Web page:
While your nation may feel geographically removed from some of these challenges, our Alliance must face these issues just as we face any Northern one.


In Warsaw, the Alliance began to address the notion that the southern challenge is rooted in harder-to-address social, economic, and political factors.   The NATO Projecting Stability Initiative is a step towards tackling these issues in partner nations.


But, our aim of Projecting Stability southwards is just one focus area.  The challenges we see in the Middle East are also present in Africa.  The issues of your region, such as control of sea lines of communication and the desire to claim strategic energy resources, are also present in Asia.  NATO must keep an eye northwards, while also monitoring Asia, Africa, Afghanistan, and the Balkans, just to name a few areas of concentration.


But, in this global security environment, it is more important than ever to work together.  We, at NATO, recognize that success in addressing these challenges will depend on the wider nation-building efforts of the international community.


Recently, the European Union has, rightfully so, worked to develop their own ideas, mechanisms, and capabilities to facilitate their ability to support humanitarian crisis operations.


Additional European capabilities are a welcome advancement that benefits us all.  Ensuring capacity while avoiding duplication will be an important goal for everyone concerned with Euro-Atlantic security.


Now, I would like to share some reflections on NATO’s Future.


Certainly, today’s NATO is fundamentally different from the NATO of the 1949 Washington Treaty.


We’ve come a long way since countering the Warsaw Pact via Collective Defence.  But, what is the future NATO?


While it may at first appear we are solely focused on the European periphery, I believe that NATO has a growing global perspective as many of our challenges remain in the complex intergovernmental, interagency, and expeditionary domains.  NATO will remain committed to a 360 degree approach, prepared to meet any challenge from any foe.


This requires our constant vigilance and understanding of the contemporary situation and evolving concerns throughout the globe.  For example, the lessons that an ally or partner may learn in the South China Sea, may have real impacts on our ability to address similar experiences in your region.


Today’s and tomorrow’s challenges are a complicated blend of cyber, hybrid, conventional, terrorist, asymmetric, and irregular challenges.  This complexity demands that our leaders react quickly and our forces are ready and responsive.  These forces can be NATO assets, EU assets, UN assets, or any combination or coalition of those willing to defend not just Europe, but the values and the international, liberal norms we all share and seek to uphold.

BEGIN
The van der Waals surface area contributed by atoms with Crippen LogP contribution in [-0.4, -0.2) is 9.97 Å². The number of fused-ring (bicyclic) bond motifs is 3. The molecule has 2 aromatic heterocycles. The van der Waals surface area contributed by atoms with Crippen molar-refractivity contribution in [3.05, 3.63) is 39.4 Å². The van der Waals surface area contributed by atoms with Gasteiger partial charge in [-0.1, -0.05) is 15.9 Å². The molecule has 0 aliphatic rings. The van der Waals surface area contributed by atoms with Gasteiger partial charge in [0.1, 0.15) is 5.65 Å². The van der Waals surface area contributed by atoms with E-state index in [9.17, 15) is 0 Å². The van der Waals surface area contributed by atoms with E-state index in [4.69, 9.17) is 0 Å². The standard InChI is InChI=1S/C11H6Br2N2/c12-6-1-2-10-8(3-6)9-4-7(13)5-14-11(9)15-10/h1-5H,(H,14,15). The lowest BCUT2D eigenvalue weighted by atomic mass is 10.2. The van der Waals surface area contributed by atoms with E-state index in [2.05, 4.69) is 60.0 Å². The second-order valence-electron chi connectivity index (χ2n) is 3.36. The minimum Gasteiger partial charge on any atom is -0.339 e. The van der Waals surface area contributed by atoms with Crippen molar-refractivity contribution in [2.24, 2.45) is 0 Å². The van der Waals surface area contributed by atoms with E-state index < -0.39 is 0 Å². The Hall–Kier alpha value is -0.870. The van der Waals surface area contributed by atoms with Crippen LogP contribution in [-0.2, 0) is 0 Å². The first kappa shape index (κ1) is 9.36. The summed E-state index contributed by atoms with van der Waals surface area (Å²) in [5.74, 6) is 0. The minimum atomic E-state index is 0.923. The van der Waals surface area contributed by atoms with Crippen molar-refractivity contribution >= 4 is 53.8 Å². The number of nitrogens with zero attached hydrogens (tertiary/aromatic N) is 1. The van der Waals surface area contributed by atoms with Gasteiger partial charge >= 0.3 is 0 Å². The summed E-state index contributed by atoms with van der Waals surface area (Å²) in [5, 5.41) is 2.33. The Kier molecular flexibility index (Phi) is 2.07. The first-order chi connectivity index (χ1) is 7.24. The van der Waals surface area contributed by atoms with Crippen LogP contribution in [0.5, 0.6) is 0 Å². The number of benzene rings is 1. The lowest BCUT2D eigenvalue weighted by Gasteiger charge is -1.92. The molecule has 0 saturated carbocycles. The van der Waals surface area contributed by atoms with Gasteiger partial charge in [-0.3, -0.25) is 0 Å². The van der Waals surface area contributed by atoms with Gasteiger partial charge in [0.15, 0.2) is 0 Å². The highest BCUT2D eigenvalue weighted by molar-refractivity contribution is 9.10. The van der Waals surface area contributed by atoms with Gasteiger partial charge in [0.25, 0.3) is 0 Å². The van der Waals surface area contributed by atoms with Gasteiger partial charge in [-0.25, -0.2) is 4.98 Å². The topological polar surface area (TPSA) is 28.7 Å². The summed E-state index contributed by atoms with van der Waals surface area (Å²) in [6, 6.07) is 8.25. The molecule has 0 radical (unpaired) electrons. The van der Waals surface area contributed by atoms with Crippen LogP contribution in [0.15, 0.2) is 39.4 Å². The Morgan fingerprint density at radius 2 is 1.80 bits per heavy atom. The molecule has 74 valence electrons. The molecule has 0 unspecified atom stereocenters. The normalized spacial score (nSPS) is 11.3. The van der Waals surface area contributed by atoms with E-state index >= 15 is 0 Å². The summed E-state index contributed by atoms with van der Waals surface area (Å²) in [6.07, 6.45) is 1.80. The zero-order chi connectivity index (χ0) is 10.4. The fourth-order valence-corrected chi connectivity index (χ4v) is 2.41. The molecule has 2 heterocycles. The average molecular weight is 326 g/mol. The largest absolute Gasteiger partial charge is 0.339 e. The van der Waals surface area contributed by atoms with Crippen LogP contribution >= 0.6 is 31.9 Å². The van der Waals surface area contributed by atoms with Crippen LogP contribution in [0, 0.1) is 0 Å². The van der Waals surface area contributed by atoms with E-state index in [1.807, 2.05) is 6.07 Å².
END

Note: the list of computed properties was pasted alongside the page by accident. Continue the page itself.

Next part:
The modern world, and the new challenges have re-shaped our view of our own security.  Whether the enduring, important Eastern challenge or the urgent Southern challenge, this modern world also demonstrates our inability to address these issues unilaterally.


These problems will not have a purely military solution.  Just as no one nation could have maintained peace in Europe during the Cold War, no one nation can stop terrorism, or project stability to nations in need of security assistance or democratic reform.


I believe that the Future NATO will have to be the era of broad cooperation.  Our strength comes not solely from our military might.  Our strength comes from our network of allies, partners, and like-minded friends.



Tailored cooperation with bilateral and multilateral organizations is the future of NATO.


Only through existing relationships, expanding networks, and cooperation with multilateral security organizations can we guarantee our collective peace and prosperity.


Iceland has been a vital contributor to this type of projecting stability.  Whether your support to train, advise, and assist Afghan forces or your contributions to the NATO trust fund to help Ukraine modernize its command and control capabilities, your nation understands cooperation.  In fact, your cooperation with our partners such as Finland and Sweden is an example that other allies can follow.


You and the other members of the Arctic Council have worked to build a relationship based on cooperation, rather than confrontation.  You ability to cooperate with the U.S. and others without upsetting what remains of the security balance here in the North is remarkable.  I believe, that security in the modern age can only come through even greater cooperation.  We need to cooperate to be more effective and thus more secure.


In conclusion, I would like to thank you for your time this morning. I would also like to thank you for your commitment to peace and security for nearly 70 years with NATO.


Ladies and Gentlemen, thank you for your time.  May I take your questions?